Replacing a player like Chris Paul is pretty much impossible. He's meant everything to your franchise and taken you to unseen levels of success. But he wasn't staying. And the team wasn't going anywhere this year with him anyway. Demps did the wise thing and cut his losses. It's just a matter of how well he did and in this case, I'd say his return is just about as good as it could be.

Grade: A-
Posted on: December 6, 2011 10:39 pm
Edited on: December 6, 2011 10:52 pm
 

2011-2012 NBA schedule: strength analysis

Posted by Ben Golliver

bulls-spurs
Aside from cutting the 2011-2012 NBA regular season length down from 82 games to 66 games, the lockout had one major impact on this year's schedule: every Western Conference team is no longer able to play a home-and-home series with every Eastern Conference team, and vice versa. Instead, each team gets just 18 non-conference games instead of 30, playing just three non-conference opponents twice.

Is this a big deal? Imagine you're the lowly Cleveland Cavaliers, coming off one of the worst seasons any NBA team has every played. Would you rather play the Los Angeles Lakers, Oklahoma City Thunder and Dallas Mavericks twice each or would you prefer the Minnesota Timberwolves, Sacramento Kings and Houston Rockets? Obviously, your preference would be to stack up as many games as possible against poor teams.

There was no perfect solution for the NBA to balance this aspect of the schedule. Thanks to player movement, back-to-backs, back-to-back-to-backs, and the like, just about every team in the league feels like it's getting a raw deal this year. The distribution of non-conference opponents is sure to be a sore spot for some fanbases and a point of happiness for others.

So who are the first glance winners and losers? Let's take a look using a simple method.

Elite Winners: San Antonio Spurs and Chicago Bulls

There are two clear winners when it comes to this aspect of the schedule and it just so happens that the winners were the league's top-2 teams during the regular season last year. Let's pencil it out using a straightforward win differential based on last season's performance.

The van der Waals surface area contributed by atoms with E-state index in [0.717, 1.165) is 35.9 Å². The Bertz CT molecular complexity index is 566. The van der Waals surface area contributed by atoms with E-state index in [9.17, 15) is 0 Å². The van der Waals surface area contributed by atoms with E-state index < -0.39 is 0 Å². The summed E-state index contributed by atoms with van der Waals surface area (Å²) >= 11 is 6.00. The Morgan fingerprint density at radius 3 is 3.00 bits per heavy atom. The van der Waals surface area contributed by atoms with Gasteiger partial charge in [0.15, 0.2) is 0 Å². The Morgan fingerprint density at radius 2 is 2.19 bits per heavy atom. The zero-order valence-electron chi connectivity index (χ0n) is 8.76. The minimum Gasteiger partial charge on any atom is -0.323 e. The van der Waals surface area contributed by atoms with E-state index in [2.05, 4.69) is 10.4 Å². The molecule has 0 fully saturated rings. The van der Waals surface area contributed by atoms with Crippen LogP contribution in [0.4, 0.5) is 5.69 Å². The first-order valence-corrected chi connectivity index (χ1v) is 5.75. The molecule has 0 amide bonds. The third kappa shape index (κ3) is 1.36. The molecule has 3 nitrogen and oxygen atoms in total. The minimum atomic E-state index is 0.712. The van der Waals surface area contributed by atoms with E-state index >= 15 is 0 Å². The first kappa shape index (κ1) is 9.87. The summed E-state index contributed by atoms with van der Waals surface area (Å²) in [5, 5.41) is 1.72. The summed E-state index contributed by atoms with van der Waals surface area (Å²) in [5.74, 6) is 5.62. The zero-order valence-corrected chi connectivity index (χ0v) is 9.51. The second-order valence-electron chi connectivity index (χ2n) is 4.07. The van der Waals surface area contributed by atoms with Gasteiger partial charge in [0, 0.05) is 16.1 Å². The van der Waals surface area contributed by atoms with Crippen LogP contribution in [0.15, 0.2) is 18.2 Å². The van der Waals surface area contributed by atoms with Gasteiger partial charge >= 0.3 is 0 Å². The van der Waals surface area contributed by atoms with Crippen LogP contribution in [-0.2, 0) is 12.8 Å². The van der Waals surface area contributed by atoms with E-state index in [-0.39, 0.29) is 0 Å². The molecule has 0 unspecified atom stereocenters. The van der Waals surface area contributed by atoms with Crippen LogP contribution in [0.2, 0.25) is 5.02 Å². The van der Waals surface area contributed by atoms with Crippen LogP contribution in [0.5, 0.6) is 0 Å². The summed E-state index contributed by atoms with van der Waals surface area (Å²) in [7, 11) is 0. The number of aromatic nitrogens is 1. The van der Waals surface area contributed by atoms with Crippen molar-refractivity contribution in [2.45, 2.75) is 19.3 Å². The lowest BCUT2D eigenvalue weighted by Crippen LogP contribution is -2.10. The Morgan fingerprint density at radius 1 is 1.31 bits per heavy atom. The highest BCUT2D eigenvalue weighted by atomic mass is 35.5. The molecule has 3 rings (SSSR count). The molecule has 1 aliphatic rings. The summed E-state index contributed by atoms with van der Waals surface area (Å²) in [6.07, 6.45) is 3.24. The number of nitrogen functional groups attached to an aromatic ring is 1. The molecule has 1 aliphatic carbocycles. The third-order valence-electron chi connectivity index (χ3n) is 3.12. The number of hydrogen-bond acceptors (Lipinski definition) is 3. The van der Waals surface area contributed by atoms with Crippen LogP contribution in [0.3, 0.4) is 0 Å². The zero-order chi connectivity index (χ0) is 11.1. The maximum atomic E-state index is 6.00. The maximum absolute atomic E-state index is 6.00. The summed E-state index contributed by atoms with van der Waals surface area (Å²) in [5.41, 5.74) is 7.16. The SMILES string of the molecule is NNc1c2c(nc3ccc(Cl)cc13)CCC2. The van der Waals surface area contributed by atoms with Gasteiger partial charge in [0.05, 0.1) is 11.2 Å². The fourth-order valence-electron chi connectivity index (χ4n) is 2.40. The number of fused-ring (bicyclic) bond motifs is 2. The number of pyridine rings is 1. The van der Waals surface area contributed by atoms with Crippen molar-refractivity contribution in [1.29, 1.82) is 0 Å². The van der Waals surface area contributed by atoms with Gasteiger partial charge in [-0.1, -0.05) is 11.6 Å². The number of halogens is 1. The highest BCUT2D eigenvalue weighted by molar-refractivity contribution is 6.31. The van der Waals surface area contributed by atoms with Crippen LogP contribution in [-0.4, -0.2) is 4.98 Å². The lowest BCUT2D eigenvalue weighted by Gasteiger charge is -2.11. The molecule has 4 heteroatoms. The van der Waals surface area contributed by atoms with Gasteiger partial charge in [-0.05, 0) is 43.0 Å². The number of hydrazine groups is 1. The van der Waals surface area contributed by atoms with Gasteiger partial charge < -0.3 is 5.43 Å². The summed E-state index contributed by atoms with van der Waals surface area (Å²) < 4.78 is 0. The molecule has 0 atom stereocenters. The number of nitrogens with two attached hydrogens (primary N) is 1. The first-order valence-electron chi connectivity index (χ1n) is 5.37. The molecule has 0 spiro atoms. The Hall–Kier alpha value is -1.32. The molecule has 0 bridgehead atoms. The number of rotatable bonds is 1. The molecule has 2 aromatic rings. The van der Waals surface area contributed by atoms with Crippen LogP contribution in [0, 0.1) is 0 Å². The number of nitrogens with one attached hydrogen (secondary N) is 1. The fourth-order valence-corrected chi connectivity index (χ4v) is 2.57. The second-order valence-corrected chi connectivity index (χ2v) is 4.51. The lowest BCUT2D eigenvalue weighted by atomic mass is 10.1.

The Spurs won 61 games last year and their three repeated non-conference opponents are Cleveland, Orlando and Philadelphia. Those three teams averaged a combined 37 wins last season. 61-37 gives you a differential of +24, the highest of any team in the league.

Chicago, who won 62 games last year, got similarly good luck, facing New Orleans, Memphis and Sacramento, who averaged 39 wins last year, yielding a +23 differential. If the Hornets wind up trading Chris Paul prior to their games with the Bulls, Chicago's advantage here becomes even more pronounced.

Elite Losers: Boston Celtics and Oklahoma City Thunder

Boston, with 57 wins, and Oklahoma City, with 56 wins, both were among the NBA's elite last year. However, both drew exceedingly difficult home-and-home opponents, likely by virtue of their television-friendly teams. 

Boston plays the defending champion Dallas Mavericks, the Los Angeles Lakers and the Thunder twice each. The Thunder is set to play the Celtics, the Miami Heat and the Orlando Magic twice each. If Tyson Chandler and/or Dwight Howard change teams prior to the start of the season that would probably be appreciated in Massachusetts and Oklahoma. 

Both Boston and Oklahoma City, despite being well above .500 last year, have differentials of zero thanks to the tough scheduling.

Marginal Winners: Houston Rockets